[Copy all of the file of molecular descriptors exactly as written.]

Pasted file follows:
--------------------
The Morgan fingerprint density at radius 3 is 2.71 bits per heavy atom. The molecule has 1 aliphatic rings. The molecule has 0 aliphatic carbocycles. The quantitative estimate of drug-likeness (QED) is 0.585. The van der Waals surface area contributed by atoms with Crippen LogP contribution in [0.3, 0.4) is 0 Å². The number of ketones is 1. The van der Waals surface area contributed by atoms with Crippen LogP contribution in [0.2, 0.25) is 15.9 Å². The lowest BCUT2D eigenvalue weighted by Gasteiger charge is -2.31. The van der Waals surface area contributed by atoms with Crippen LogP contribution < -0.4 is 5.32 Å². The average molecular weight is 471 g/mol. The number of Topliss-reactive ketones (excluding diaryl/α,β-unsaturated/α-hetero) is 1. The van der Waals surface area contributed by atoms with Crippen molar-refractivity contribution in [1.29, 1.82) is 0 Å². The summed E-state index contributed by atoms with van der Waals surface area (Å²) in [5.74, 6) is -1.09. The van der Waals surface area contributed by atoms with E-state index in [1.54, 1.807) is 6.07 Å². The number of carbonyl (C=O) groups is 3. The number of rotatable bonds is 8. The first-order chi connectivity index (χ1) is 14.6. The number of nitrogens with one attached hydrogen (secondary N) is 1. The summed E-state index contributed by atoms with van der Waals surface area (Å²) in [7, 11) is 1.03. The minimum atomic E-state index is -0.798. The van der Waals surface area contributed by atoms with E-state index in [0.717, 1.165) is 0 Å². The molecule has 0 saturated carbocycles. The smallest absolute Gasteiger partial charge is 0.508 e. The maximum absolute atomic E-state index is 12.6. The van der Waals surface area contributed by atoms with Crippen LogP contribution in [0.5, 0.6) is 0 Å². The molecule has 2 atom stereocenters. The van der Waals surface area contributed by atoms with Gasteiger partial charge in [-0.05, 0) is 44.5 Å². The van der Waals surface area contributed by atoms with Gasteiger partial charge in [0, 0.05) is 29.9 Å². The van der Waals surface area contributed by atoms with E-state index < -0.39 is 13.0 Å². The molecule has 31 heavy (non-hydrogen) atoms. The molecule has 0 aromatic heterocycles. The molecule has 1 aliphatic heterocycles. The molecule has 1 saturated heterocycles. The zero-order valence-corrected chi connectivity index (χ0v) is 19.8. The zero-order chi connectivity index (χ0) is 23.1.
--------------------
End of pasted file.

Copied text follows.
The Morgan fingerprint density at radius 3 is 2.71 bits per heavy atom. The molecule has 1 aliphatic rings. The molecule has 0 aliphatic carbocycles. The quantitative estimate of drug-likeness (QED) is 0.585. The van der Waals surface area contributed by atoms with Crippen LogP contribution in [0.3, 0.4) is 0 Å². The number of ketones is 1. The van der Waals surface area contributed by atoms with Crippen LogP contribution in [0.2, 0.25) is 15.9 Å². The lowest BCUT2D eigenvalue weighted by Gasteiger charge is -2.31. The van der Waals surface area contributed by atoms with Crippen LogP contribution < -0.4 is 5.32 Å². The average molecular weight is 471 g/mol. The number of Topliss-reactive ketones (excluding diaryl/α,β-unsaturated/α-hetero) is 1. The van der Waals surface area contributed by atoms with Crippen molar-refractivity contribution in [1.29, 1.82) is 0 Å². The summed E-state index contributed by atoms with van der Waals surface area (Å²) in [5.74, 6) is -1.09. The van der Waals surface area contributed by atoms with E-state index in [1.54, 1.807) is 6.07 Å². The number of carbonyl (C=O) groups is 3. The number of rotatable bonds is 8. The first-order chi connectivity index (χ1) is 14.6. The number of nitrogens with one attached hydrogen (secondary N) is 1. The summed E-state index contributed by atoms with van der Waals surface area (Å²) in [7, 11) is 1.03. The minimum atomic E-state index is -0.798. The van der Waals surface area contributed by atoms with E-state index in [0.717, 1.165) is 0 Å². The molecule has 0 saturated carbocycles. The smallest absolute Gasteiger partial charge is 0.508 e. The maximum absolute atomic E-state index is 12.6. The van der Waals surface area contributed by atoms with Crippen LogP contribution in [0.5, 0.6) is 0 Å². The molecule has 2 atom stereocenters. The van der Waals surface area contributed by atoms with Gasteiger partial charge in [-0.05, 0) is 44.5 Å². The van der Waals surface area contributed by atoms with Gasteiger partial charge in [0, 0.05) is 29.9 Å². The van der Waals surface area contributed by atoms with E-state index < -0.39 is 13.0 Å². The molecule has 31 heavy (non-hydrogen) atoms. The molecule has 0 aromatic heterocycles. The molecule has 1 aliphatic heterocycles. The molecule has 1 saturated heterocycles. The zero-order valence-corrected chi connectivity index (χ0v) is 19.8. The zero-order chi connectivity index (χ0) is 23.1.